The work of the service personnel, which, unlike work in the countries of the post-Soviet area or in Europe, generates a great deal of money. If you have no work experience, don't be upset. On the Layboard.in website, you can choose exactly the work you need and want to work on. This site offers a wide variety of vacancies in Umm-al-Qaiwain, the newest and most profitable. And if you have any questions or problems, you can always contact a consultant who will help you with the selection of work and will advise you on all necessary questions.
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Life in Umm-al-Qaiwain
Despite its small size, Umm-al-Qaiwain is a good enough town to live and work here. And if you don't like big and noisy mega-cities - this town is ideal for you, and you can live and work in a comfortable environment for you, get a high salary and enjoy life in Umm-al-Qaiwain. Do not miss this great opportunity to get to know a new country, to get to know its culture and people better, and also different people from all over the world.
Disclaimer: (This article is sponsored and include some commercial links)
In a bid to help women from families that have lost their breadwinners to Covid-19 in the recent surge in India, the IC3 Institute, a U.S. non-profit, will enable them with training and employment opportunities. These women will be trained as career counsellors and connected with full-time employment opportunities within IC3's global network of high schools, says the Institute.
"The battle against Covid-19 is far from over as communities grapple with the socio-economic aftermath of the diseases such as hunger, poverty, and unemployment. One such challenge is the loss of the breadwinner in many families. The recent mortality analysis of Covid-19 deaths indicates a higher number of male deaths than females. This results in the possibility of the death of a male member of the family, who in the case of traditional Indian families, is often the breadwinner. Women have lost their husbands, daughters have lost their fathers and parents have lost their sons- perhaps the sole earner of the family. We came across countless stories of such women and their unimaginable suffering because of the pandemic in India. After losing loved ones, they now stand at the brink of imminent poverty, a cycle it will take them a couple of generations to come out of.
"The roles and responsibilities of many of the women from these families have changed overnight. With no breadwinner in the family, these women need to find employment and provide for their families or else the family will be pushed into poverty. Interim relief measures provided by the government and community organizations can provide temporary comfort but is nowhere close to being a sustainable and long-term solution. Without any employable skill/training or a livelihood opportunity, how will these women provide for their families in the long run," the Institute told IANSlife.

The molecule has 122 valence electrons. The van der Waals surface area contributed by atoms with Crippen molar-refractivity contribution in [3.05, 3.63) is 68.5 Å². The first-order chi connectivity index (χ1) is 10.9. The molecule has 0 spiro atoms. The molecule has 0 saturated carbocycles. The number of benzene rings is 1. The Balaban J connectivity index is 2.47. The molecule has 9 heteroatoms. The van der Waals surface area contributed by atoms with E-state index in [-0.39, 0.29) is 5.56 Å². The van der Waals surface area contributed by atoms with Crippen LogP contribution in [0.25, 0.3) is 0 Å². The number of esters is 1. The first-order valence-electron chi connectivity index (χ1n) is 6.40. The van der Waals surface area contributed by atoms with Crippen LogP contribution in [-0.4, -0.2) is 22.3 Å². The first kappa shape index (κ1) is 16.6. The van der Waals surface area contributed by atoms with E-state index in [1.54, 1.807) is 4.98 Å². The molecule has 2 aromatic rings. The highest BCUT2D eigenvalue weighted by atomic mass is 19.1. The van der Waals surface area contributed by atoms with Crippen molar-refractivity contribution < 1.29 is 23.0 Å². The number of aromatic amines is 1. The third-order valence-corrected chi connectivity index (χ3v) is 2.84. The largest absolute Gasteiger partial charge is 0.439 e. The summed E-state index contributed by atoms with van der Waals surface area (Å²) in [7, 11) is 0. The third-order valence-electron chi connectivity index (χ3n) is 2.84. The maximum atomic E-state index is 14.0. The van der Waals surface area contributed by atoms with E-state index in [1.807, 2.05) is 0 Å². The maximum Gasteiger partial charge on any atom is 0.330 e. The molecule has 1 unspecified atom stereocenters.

According to Ganesh Kohli, Founder, IC3 Movement and Chair, Board of Trustees, IC3 Institute, through the initiative, women from distressed families will be provided financial aid and welfare, training and education to become career counsellors, upskilling to prepare them to join the modern workforce, and socio-emotional counselling and life skills training, and will be linked to schools in their region to ensure sustainable employment opportunities.
"As the second wave raged through the country, naturally, the focus for most funders and SPOs (Social Purpose Organizations) was directed towards providing relief. But, dialogues and a changing narrative on how to provide sustenance and ensure sustainable livelihood to the affected families must begin," he says.
"The training will be provided in a blended learning format, with a mixture of online and in-person learning. The cost of their travel, accommodation and food for the week of in-person training will be covered by the IC3 Institute. As the training proceeds, we will connect them to schools in their region to ensure sustainable employment opportunities," says Kohli.
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The IC3 Institute is currently raising funds to mobilize this initiative. The goal is to enable and empower 500 such women from underserved backgrounds that have lost their family earners to Covid-19.
"We plan to achieve this number over 2 years. We have already identified 50 such women with the help of our Advocacy Partner Covid Widows (#RiseAgain). We are starting the training program from September 2021 with the first batch of 150 women. Parallelly, we are also speaking to school stakeholders to create and offer full-time employment opportunities in their schools for these women," says the non-profit. (IANS/AD)
Close to 40 percent of workers worldwide think their job could disappear in five years, six in 10 are worried that machines would take over their jobs, and by 2025 humans and machines are predicted to spend equal amounts of time at work, according to a report published by the World Economic Forum (WEF).
Based on a survey of 32,000 workers conducted by consulting giant PwC in 19 countries, Xinhua news agency quoted the report as saying on Thursday that half of the respondents were optimistic about their future. The survey also highlighted that 60 percent of the respondents were worried about the effects of automation and 56 percent thought that fewer people would obtain long-term employment in the future.
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This prompted 61 percent of the people surveyed, most of them young, to agree that governments should protect jobs. The survey also found that 40 percent of workers used the Covid-19 lockdown last year to hone their digital skills and that 77 percent were ready to learn new skills or to retrain. Furthermore, 80 percent were confident in their ability to adapt to new technologies.
According to a previous WEF report, 85 million jobs loss may be at risk of disappearance due to the growing reliance on machines and artificial intelligence (AI), but 97 million new jobs might emerge in such a scenario. (IANS/SP)